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Want to know why Netflix is in trouble? Watch Mike Myers’ infantile new comedy

Let’s get straight to the point. No matter how much Netflix paid Mike Myers for this six-part comedy series, they should donate the same amount to the Ukraine Humanitarian Appeal of the Disaster Emergency Committee. Only then will this hilariously unfunny, horribly bloated, ego-driven, fecal-obsessed white elephant have a silver lining. Netflix increased our subscription fees for this? To shame.

In fairness, you can understand Netflix’s motivation — Myers hasn’t started a project of his own since 2008’s abysmal The Love Guru, and it’s now more than a decade since its heyday. A new comedy from the man who gave us Wayne’s World and Austin Powers? Why not! And you can’t blame Myers for being lured out of semi-retirement by a big, heaving sack of Netflix swag. Then, of course, there’s Netflix’s famed creative freedom. And the famous Netflix production budgets. It all unfortunately added up to a stinking broth of scatological humor, undeserved winks at the camera, and Shrek-fisted attempts at meta-humor that make Myers look like a comedic dinosaur.

The conceit – taken from a throwaway gag in Myers’ 1993 film So I Married an Ax Murderer – states that in 1347, troubled by the authorities’ belief that the Black Death was a judgment of God, a group of learned men founded The Pentaverate, a benevolent secret society bent on influencing the world. Its membership has included everyone from Darwin and Da Vinci to KFC’s Colonel Sanders and Quaker Oats Guy over the centuries. That’s one of the better jokes.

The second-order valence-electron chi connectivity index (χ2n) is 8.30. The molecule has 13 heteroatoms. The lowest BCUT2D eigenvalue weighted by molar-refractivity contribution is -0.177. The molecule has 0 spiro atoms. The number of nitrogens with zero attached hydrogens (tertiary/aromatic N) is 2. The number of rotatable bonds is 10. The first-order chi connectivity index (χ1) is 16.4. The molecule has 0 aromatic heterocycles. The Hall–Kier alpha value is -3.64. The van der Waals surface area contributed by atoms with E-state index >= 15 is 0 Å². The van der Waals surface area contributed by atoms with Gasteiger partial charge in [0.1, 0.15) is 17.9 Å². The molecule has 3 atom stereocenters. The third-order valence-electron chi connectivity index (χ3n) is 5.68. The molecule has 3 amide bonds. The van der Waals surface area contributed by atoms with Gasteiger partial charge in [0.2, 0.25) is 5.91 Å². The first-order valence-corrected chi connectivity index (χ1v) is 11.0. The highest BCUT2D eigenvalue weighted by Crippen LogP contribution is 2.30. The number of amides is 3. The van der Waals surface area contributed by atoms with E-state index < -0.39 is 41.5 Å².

Myers, of course, plays half the characters (the man deserves credit for the sheer amount of time he must have spent fitting the prosthetics). That’s no bad thing — Myers is a gifted performer, his ability to set accents is nothing short of incredible, and the makeup work fits the gargantuan budget.

Its Pentaverate members are spot on – a Rupert Murdoch-esque Australian media mogul, a weird Russian oligarch, a grumpy old git named Lord Lordington, and bizarrely, real-life rock band executive Shep Gordon – and it’s impossible not to warm to the central character of the show, Ken Scarborough, a soft-spoken Canadian local news reporter whose old-fashioned ways will soon get him fired. Myers lends some of his prosthetics to Jennifer Saunders, who turns out to be some vague sort of mystic, but the less said about it the better.

https://www.telegraph.co.uk/tv/2022/05/05/want-know-netflix-trouble-watch-ludicrous-new-mike-myers-comedy/ Want to know why Netflix is in trouble? Watch Mike Myers’ infantile new comedy

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